Mexico, the United States, and Canada are moving forward to build the foundation of the North American economy. You all know the specifics, and I will not bore you with the figures.
Tonight, I just want to highlight one specific area of concern and opportunity that I hope we will not overlook. That is the persistence of prejudices, stereotypes, and misperceptions that often taint conversations on the bilateral relationship between Mexico and the United States.
I was in Chicago just last week, and I had the opportunity to look at a survey prepared by the Chicago Council on Global Affairs about how Mexicans and Americans view each other. I want to quickly highlight a couple of findings:
- Two decades since the implementation of NAFTA, Americans and Mexicans have grown more positive about the impact of NAFTA on their countries. But both—and especially Americans—still think the other country benefits more from the deal.
- A majority of Mexicans continue to express a positive view of the United States, while American views of Mexico are at their lowest level since 1994, with fewer than four in ten viewing it favorably.
According to the survey, there seems to be a disconnect between the recognition of the mutual benefits derived from our bilateral relationship and the lack of affection many Americans feel toward Mexico.
But this is what I found most interesting and revealing from the survey results:
- Almost half of the Americans surveyed have visited Mexico. In contrast, less than 20 percent of Mexicans have been to the United States.
- Not only that, but travel across the border tends to correlate positively with favorable opinions of the other country and the economic ties between them.
- Those Americans who have visited Mexico or have close contacts to someone born in Mexico, express a more favorable view of the country than non-visitors.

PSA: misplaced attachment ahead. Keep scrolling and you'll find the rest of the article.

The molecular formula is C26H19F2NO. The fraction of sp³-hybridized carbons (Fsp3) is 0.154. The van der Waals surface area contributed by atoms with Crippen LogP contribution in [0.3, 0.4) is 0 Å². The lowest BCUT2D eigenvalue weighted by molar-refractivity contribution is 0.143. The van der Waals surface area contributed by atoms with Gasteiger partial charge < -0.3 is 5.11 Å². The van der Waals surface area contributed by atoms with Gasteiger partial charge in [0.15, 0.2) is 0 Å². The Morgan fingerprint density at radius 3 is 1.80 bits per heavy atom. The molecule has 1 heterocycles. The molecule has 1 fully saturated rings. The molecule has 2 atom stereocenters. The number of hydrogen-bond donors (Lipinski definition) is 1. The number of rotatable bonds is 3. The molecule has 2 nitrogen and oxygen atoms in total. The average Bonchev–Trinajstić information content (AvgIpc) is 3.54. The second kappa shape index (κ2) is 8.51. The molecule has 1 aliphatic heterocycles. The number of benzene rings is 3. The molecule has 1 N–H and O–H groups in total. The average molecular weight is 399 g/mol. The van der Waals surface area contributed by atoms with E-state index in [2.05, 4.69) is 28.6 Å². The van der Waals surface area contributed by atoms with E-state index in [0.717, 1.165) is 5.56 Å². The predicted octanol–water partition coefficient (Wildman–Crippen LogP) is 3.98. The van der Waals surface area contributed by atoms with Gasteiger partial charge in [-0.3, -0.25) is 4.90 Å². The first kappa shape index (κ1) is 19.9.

So, while our economies are strongly bound together, not by government design but by industries that have understood how competitive our North American region really is, perceptions are an issue to be addressed.
A great part of the successful economic integration of North America will depend on its people. Mexicans, Americans and Canadians need to understand each other better. People in the region must feel at ease doing business with each other.
Just last month, US Secretary of State John Kerry and Mexican Secretary of Foreign relations José Antonio Meade formally launched the Bilateral Forum on Higher Education, Innovation and Research (FOBESII; for its Spanish acronym), a shared vision for educational cooperation with a view to expanding economic opportunities in both countries and developing a workforce attuned to the needs of the 21st century economy.
But educational exchanges, of students, teachers and researchers alike, will do more than help us develop a sophisticated 21st century workforce. They will also be instrumental in overcoming stereotypes and prejudices, while helping our societies build deeper, long-lasting relationships.
In Spanish we have two different words for the verb “to be”, ser and estar. With that in mind, Mexico, es Latin America but está in North America. Mexico is committed to its North American future.
Thank you, Duncan, for inviting me to give these brief remarks. I am certain that the Institute will play a major role in shaping the North American idea.